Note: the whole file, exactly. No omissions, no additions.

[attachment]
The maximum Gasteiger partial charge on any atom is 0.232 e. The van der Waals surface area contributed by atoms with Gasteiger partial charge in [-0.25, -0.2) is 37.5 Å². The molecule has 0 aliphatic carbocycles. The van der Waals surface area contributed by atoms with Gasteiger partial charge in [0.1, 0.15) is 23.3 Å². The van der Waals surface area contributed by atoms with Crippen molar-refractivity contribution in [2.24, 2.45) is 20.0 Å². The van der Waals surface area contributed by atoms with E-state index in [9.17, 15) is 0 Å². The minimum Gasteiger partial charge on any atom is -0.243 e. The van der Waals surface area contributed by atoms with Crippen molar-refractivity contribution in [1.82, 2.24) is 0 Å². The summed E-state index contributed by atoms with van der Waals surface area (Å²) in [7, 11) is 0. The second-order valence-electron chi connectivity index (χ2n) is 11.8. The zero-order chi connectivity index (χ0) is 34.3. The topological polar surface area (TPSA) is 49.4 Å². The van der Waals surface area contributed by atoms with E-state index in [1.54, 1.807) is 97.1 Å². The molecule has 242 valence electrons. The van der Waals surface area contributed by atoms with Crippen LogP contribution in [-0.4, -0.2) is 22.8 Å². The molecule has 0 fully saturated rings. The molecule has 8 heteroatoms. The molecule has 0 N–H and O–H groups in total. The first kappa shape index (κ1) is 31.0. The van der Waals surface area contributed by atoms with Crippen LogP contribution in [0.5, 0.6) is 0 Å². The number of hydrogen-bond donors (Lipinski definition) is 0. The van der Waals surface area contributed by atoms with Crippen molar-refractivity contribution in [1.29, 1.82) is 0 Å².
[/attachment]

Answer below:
The maximum Gasteiger partial charge on any atom is 0.232 e. The van der Waals surface area contributed by atoms with Gasteiger partial charge in [-0.25, -0.2) is 37.5 Å². The molecule has 0 aliphatic carbocycles. The van der Waals surface area contributed by atoms with Gasteiger partial charge in [0.1, 0.15) is 23.3 Å². The van der Waals surface area contributed by atoms with Crippen molar-refractivity contribution in [2.24, 2.45) is 20.0 Å². The van der Waals surface area contributed by atoms with E-state index in [9.17, 15) is 0 Å². The minimum Gasteiger partial charge on any atom is -0.243 e. The van der Waals surface area contributed by atoms with Crippen molar-refractivity contribution in [1.82, 2.24) is 0 Å². The summed E-state index contributed by atoms with van der Waals surface area (Å²) in [7, 11) is 0. The second-order valence-electron chi connectivity index (χ2n) is 11.8. The zero-order chi connectivity index (χ0) is 34.3. The topological polar surface area (TPSA) is 49.4 Å². The van der Waals surface area contributed by atoms with E-state index in [1.54, 1.807) is 97.1 Å². The molecule has 242 valence electrons. The van der Waals surface area contributed by atoms with Crippen LogP contribution in [-0.4, -0.2) is 22.8 Å². The molecule has 0 fully saturated rings. The molecule has 8 heteroatoms. The molecule has 0 N–H and O–H groups in total. The first kappa shape index (κ1) is 31.0. The van der Waals surface area contributed by atoms with Crippen LogP contribution in [0.5, 0.6) is 0 Å². The number of hydrogen-bond donors (Lipinski definition) is 0. The van der Waals surface area contributed by atoms with Crippen molar-refractivity contribution in [1.29, 1.82) is 0 Å².